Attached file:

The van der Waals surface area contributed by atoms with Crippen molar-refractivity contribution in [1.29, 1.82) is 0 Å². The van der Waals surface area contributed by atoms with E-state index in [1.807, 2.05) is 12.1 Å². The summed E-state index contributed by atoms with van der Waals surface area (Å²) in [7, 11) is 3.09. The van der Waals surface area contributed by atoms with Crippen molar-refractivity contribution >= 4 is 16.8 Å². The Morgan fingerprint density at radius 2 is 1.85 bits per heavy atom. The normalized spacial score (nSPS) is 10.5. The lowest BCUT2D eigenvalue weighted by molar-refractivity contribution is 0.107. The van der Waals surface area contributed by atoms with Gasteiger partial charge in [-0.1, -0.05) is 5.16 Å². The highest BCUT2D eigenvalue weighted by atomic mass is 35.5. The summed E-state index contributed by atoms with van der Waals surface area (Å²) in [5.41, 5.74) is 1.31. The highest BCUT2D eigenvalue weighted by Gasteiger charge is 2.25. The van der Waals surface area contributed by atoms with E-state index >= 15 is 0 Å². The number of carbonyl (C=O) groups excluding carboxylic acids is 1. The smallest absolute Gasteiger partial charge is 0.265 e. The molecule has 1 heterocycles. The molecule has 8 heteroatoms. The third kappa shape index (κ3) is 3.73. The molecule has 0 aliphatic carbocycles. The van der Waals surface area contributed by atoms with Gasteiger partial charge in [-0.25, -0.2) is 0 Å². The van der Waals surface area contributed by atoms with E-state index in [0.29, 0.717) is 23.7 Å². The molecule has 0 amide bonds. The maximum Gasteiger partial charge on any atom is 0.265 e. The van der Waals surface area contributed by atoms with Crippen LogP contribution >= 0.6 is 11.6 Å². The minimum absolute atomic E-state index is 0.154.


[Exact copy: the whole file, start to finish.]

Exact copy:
The van der Waals surface area contributed by atoms with Crippen molar-refractivity contribution in [1.29, 1.82) is 0 Å². The van der Waals surface area contributed by atoms with E-state index in [1.807, 2.05) is 12.1 Å². The summed E-state index contributed by atoms with van der Waals surface area (Å²) in [7, 11) is 3.09. The van der Waals surface area contributed by atoms with Crippen molar-refractivity contribution >= 4 is 16.8 Å². The Morgan fingerprint density at radius 2 is 1.85 bits per heavy atom. The normalized spacial score (nSPS) is 10.5. The lowest BCUT2D eigenvalue weighted by molar-refractivity contribution is 0.107. The van der Waals surface area contributed by atoms with Gasteiger partial charge in [-0.1, -0.05) is 5.16 Å². The highest BCUT2D eigenvalue weighted by atomic mass is 35.5. The summed E-state index contributed by atoms with van der Waals surface area (Å²) in [5.41, 5.74) is 1.31. The highest BCUT2D eigenvalue weighted by Gasteiger charge is 2.25. The van der Waals surface area contributed by atoms with E-state index >= 15 is 0 Å². The number of carbonyl (C=O) groups excluding carboxylic acids is 1. The smallest absolute Gasteiger partial charge is 0.265 e. The molecule has 1 heterocycles. The molecule has 8 heteroatoms. The third kappa shape index (κ3) is 3.73. The molecule has 0 aliphatic carbocycles. The van der Waals surface area contributed by atoms with Gasteiger partial charge in [-0.25, -0.2) is 0 Å². The van der Waals surface area contributed by atoms with E-state index in [0.29, 0.717) is 23.7 Å². The molecule has 0 amide bonds. The maximum Gasteiger partial charge on any atom is 0.265 e. The van der Waals surface area contributed by atoms with Crippen LogP contribution >= 0.6 is 11.6 Å². The minimum absolute atomic E-state index is 0.154.